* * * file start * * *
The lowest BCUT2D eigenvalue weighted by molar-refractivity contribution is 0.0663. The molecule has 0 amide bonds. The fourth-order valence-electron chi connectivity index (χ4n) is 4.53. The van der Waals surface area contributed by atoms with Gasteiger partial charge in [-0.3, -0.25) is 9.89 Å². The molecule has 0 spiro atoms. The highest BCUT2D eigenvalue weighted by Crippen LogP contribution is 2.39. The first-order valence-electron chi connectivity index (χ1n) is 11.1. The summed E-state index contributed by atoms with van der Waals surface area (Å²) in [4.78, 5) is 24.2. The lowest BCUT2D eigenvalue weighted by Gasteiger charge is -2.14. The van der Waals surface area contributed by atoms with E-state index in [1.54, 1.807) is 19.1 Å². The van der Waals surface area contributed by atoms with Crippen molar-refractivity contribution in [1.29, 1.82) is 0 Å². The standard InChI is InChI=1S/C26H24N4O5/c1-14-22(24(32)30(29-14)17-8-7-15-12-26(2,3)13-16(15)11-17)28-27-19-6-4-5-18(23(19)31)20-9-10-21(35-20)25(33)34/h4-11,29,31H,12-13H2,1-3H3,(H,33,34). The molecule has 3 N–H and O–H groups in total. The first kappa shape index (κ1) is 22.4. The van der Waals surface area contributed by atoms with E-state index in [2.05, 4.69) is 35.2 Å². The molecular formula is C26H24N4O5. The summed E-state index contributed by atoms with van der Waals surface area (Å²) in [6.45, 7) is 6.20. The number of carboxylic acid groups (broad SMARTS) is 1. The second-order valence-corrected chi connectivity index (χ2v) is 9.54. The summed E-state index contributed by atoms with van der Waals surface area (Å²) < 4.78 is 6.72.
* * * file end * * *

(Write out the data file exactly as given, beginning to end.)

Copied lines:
The lowest BCUT2D eigenvalue weighted by molar-refractivity contribution is 0.0663. The molecule has 0 amide bonds. The fourth-order valence-electron chi connectivity index (χ4n) is 4.53. The van der Waals surface area contributed by atoms with Gasteiger partial charge in [-0.3, -0.25) is 9.89 Å². The molecule has 0 spiro atoms. The highest BCUT2D eigenvalue weighted by Crippen LogP contribution is 2.39. The first-order valence-electron chi connectivity index (χ1n) is 11.1. The summed E-state index contributed by atoms with van der Waals surface area (Å²) in [4.78, 5) is 24.2. The lowest BCUT2D eigenvalue weighted by Gasteiger charge is -2.14. The van der Waals surface area contributed by atoms with E-state index in [1.54, 1.807) is 19.1 Å². The van der Waals surface area contributed by atoms with Crippen molar-refractivity contribution in [1.29, 1.82) is 0 Å². The standard InChI is InChI=1S/C26H24N4O5/c1-14-22(24(32)30(29-14)17-8-7-15-12-26(2,3)13-16(15)11-17)28-27-19-6-4-5-18(23(19)31)20-9-10-21(35-20)25(33)34/h4-11,29,31H,12-13H2,1-3H3,(H,33,34). The molecule has 3 N–H and O–H groups in total. The first kappa shape index (κ1) is 22.4. The van der Waals surface area contributed by atoms with E-state index in [2.05, 4.69) is 35.2 Å². The molecular formula is C26H24N4O5. The summed E-state index contributed by atoms with van der Waals surface area (Å²) in [6.45, 7) is 6.20. The number of carboxylic acid groups (broad SMARTS) is 1. The second-order valence-corrected chi connectivity index (χ2v) is 9.54. The summed E-state index contributed by atoms with van der Waals surface area (Å²) < 4.78 is 6.72.